House passes budget agreement, debt ceiling hike

Screenshot of House vote on budget/debt ceiling agreement, 10/28/2015.

The House passed the budget and debt ceiling deal negotiated by outgoing Speaker John Boehner, his congressional leadership counterparts, and the White House Wednesday, in a 266-167 vote. Democrats voted unanimously for the bill, the majority of Republicans against it.
In addition to setting spending levels for the next two years, the deal takes an immediate threat off the table—the debt ceiling has to be raised by November 3 or the government risks defaulting on our debts. The House acted in time to avoid that—and take a critical hostage away from the nihilists among them—and will still be able to take Friday of this week off, presumably needing the extra time to get their Halloween costumes together. This debt ceiling will be lifted until March 2017 in this bill.

The new spending levels break the sequester caps, increasing spending overall in the next two years by $112 billion. Of that,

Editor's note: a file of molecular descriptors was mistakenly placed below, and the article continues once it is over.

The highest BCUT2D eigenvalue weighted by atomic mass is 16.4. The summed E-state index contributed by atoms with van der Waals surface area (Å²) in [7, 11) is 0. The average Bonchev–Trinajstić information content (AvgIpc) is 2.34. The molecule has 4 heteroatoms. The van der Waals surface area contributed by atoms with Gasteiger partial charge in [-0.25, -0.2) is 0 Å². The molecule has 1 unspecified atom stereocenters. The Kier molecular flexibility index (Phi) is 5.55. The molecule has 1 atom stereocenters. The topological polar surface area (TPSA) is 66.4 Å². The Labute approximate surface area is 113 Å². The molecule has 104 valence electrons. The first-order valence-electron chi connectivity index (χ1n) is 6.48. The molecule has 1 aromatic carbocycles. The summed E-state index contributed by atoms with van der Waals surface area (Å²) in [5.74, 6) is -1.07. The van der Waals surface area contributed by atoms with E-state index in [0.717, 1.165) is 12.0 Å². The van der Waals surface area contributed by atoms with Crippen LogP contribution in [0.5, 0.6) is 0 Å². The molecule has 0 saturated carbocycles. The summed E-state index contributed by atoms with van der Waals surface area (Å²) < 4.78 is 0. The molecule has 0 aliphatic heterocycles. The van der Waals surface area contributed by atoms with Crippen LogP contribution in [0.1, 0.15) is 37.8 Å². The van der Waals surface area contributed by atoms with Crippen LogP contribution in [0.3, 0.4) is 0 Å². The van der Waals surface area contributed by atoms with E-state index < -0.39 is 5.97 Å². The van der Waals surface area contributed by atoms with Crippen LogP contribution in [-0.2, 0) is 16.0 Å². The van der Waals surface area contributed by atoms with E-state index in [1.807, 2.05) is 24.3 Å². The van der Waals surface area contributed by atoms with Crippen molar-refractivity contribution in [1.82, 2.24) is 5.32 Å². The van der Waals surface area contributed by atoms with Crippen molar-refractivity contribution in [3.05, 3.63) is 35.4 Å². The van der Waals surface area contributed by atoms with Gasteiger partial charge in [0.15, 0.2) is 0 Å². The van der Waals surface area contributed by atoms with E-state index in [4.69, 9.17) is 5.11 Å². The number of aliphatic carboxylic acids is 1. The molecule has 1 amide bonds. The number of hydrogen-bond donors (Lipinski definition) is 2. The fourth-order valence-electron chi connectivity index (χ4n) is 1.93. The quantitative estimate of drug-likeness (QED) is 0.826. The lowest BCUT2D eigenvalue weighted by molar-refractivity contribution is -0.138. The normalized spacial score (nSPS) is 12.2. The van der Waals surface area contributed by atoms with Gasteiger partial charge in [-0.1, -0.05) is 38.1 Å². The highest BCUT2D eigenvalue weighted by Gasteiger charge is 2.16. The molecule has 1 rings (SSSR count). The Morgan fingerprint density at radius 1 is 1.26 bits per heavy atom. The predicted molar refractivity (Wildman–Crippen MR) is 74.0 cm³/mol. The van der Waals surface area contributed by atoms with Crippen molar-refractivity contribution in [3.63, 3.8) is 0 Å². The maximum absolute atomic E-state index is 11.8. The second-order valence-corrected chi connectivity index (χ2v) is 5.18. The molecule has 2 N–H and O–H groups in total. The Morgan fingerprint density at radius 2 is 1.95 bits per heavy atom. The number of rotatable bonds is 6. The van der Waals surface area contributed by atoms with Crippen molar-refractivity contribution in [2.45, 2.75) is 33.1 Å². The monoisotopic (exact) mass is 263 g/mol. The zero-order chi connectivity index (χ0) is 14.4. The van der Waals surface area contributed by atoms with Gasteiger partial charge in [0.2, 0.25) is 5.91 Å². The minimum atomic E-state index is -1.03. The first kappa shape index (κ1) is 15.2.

billion will be split equally between domestic and defense spending, the additional $32 billion will go into the overseas contingency fund—a sort of defense slush fund that Congress likes to raid to increase defense spending without having to come up with offsets to pay for it. The bill was sent immediately to the Senate, where they will act on it by November 3, even with Sen. Rand Paul’s (R-KY) threat to “filibuster” it, another one of his fake filibusters in which he doesn’t actually stop a bill from passing, just fills up hours of debate time to create a campaign commercial and fundraising email fodder.

The deal has been touted as a solution to the twin hostages of government shutdowns and defaults. Unfortunately, it doesn’t really take the threat of a shutdown completely away. While it sets spending levels, it doesn’t actually do the authorizing and appropriating necessary to keep the doors open. As of now, the current continuing resolution that is funding government still runs out on December 11, and will have to be replaced or renewed. The fights to do that are huge and still remain. The House Republican majority has been happily passing appropriations bills that have noxious policy riders attached, which the White House has threatened to veto. So while the really scary threat of a debt default has been removed, the possibility of a shutdown fight still remains.

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